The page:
I've been thinking about sharing my journey into darkness and light for a long time. It's taken years for me to understand it, not completely, but at least to the point where I know that by sharing this I may be able to help at least one other person.
I am writing about what most people don't know about me and will be surprised to learn. I suffered from depression. Depression that had me seriously contemplating suicide on multiple occasions. It was a dark time in my life, but I never saw it as dark until I was able to see the light.
Wanting to Live the Dream
When you have a good-paying job, two kids and live in a home in a decent neighborhood, what could be wrong? I loved my two boys. And they are ultimately why I am still here.
I've never told them that. But I was in a marriage that had its ups and downs like most do. What I didn't realize was that I was letting my determination to uphold my vows of "until death do us part" drive me to a place that was no longer where my marriage was. I found myself in a very lonely place. The weight of the world was on me to figure this out. How could I do more? How could I fix this? How could I change her? It was so frustrating that I just kept holding it in.
Living in Darkness
To everyone else around me, including coworkers, neighbors and even family, I was living a normal life. I was good at hiding my depression and the dark place it took me to.
Fortunately, I never took the drastic action of hanging myself, but I was as close to it as sitting in the rafters with a rope around my neck. What got me to take the rope off and climb down was not only an important lesson, but it has helped me understand so much more in the years to come.
For as bad as I felt my life was, if I were to take my life, I would only be hurting the two people I cared about the most. In other words, I would be selfish. This is hard to hear when you are in that dark place, but it's the truth. By ending my suffering, all I would have done is transfer that to others who would be affected by it their entire lives. As that realization entered my head, I began to understand that I had three choices. The first, reason I was in the rafters, was already ruled out. The other two were: I could get down and live my life the way it had been, or I could decide to change things about my life.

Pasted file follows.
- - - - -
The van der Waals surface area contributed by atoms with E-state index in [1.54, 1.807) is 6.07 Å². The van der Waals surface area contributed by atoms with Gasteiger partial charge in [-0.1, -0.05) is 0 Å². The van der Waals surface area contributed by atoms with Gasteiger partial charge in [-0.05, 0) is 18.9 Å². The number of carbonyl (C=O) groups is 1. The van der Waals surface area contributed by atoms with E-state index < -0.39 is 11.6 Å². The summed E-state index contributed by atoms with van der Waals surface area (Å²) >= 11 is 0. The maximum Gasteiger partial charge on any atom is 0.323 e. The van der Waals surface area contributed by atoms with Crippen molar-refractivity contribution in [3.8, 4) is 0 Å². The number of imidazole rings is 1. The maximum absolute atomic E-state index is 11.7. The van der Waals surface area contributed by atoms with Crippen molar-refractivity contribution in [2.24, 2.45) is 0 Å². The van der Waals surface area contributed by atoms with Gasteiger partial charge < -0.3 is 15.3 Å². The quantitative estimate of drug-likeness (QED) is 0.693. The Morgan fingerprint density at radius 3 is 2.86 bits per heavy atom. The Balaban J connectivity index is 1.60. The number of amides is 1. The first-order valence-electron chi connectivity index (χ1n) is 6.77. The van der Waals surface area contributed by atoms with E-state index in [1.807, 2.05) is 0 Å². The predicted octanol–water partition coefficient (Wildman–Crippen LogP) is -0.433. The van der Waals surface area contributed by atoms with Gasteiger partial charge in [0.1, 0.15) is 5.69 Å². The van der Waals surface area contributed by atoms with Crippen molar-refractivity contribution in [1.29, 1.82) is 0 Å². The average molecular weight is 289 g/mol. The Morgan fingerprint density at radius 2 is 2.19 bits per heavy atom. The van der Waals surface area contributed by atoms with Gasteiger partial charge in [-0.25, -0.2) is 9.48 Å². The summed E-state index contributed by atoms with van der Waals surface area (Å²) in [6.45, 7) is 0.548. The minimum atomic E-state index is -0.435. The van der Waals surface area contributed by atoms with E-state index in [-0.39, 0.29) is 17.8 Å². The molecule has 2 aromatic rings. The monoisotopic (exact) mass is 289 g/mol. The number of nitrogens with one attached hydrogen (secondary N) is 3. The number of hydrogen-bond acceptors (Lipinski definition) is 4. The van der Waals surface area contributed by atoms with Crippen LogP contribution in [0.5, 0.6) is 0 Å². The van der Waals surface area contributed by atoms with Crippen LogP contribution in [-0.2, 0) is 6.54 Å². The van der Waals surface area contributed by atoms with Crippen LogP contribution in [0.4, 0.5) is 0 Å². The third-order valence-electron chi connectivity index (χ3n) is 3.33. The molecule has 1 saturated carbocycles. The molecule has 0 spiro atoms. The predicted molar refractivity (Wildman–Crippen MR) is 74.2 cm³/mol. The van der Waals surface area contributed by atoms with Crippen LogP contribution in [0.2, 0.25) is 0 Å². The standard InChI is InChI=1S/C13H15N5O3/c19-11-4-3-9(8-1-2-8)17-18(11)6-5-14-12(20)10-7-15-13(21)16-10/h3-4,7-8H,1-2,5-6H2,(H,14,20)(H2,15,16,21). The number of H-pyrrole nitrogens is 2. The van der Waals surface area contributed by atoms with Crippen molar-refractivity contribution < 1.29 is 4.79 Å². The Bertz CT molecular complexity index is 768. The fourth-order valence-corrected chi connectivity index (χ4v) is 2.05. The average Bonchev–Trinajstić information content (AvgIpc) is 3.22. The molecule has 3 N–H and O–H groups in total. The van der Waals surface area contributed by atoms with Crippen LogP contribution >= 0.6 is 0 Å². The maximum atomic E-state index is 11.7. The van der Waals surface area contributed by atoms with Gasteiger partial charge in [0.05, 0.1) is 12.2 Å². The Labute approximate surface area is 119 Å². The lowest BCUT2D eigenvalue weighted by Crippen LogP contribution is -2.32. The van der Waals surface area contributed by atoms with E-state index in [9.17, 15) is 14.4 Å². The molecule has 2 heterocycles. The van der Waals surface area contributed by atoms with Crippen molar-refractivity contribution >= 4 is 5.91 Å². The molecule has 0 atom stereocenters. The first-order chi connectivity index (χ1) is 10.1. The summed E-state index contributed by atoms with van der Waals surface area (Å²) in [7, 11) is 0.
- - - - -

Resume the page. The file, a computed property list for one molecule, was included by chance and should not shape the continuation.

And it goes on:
I had choices. Choices that were within my control. It didn't happen overnight and my depressed state didn't magically lift. But in the years to come I started to understand that my reactions to how I felt were what I was in control of. It was this shift from trying to control the situation to controlling my reaction to it that was a turning point. I learned that I can't change someone else. I could only change myself.
Although it was several years later, this understanding helped guide me to understand what was important to me. I was only able to comprehend this after I learned my next lesson; you need to talk to others.
Leaning on Others
At my darkest time, I was referred to a therapist by my family doctor. They knew me well enough to suggest individual therapy instead of group (which is what they suggest for most people). It was very uncomfortable for me to share these ugly thoughts with anyone else, much less a stranger, but it quickly became apparent that she was not judging anything I said. She was another human who was actually caring what I was saying and how I was feeling without telling me what to do.
Moving to the Light
After my divorce, I was living alone but reconnected with several of my best friends from high school. They provided me with a set of ears, and open heart and extended arms ready to support me if I needed them. I was able to continue conversations with them after I stopped seeing my therapist. The conversations were not always about the fun things. Often they were about some struggles that I was facing. I started to understand that even though they had not experienced the same things as me, they had their own demons that I could relate to. All of a sudden, I was no longer alone. In reality, I never was, I just didn't open myself up to realize there are others who care and that I could ask for help.
I live a much happier life now because I chose to change my circumstances and myself. It was not easy, but it never is when you are doing the hard work called life. I realize my measure of success was never staying in the endless marriage to be true to my vows, climbing the corporate ladder or having a ton of money. It's having people to talk to, who won't judge me and want to help me, and it's coming to the realization that we can't control what happens, but we can control how we react to it. We need to have the courage to create the world that works for us despite what we have been told we should do or have. Each of us has the answers and yet we don't always spend time listening to what's deep inside of us and asking others for help. We don't learn that skill anywhere.
It's been hard to share this as it has been my secret to hold. But in a conversation with a close friend, I realized that my story may help others step out of a challenging situation and move into the light.
My purpose is to help those it resonates with, who may feel they are alone, take action. I think it's a problem for many of us. Please know you are not alone.
Need help? In the U.S., call 1-800-273-8255 for the National Suicide Prevention Lifeline.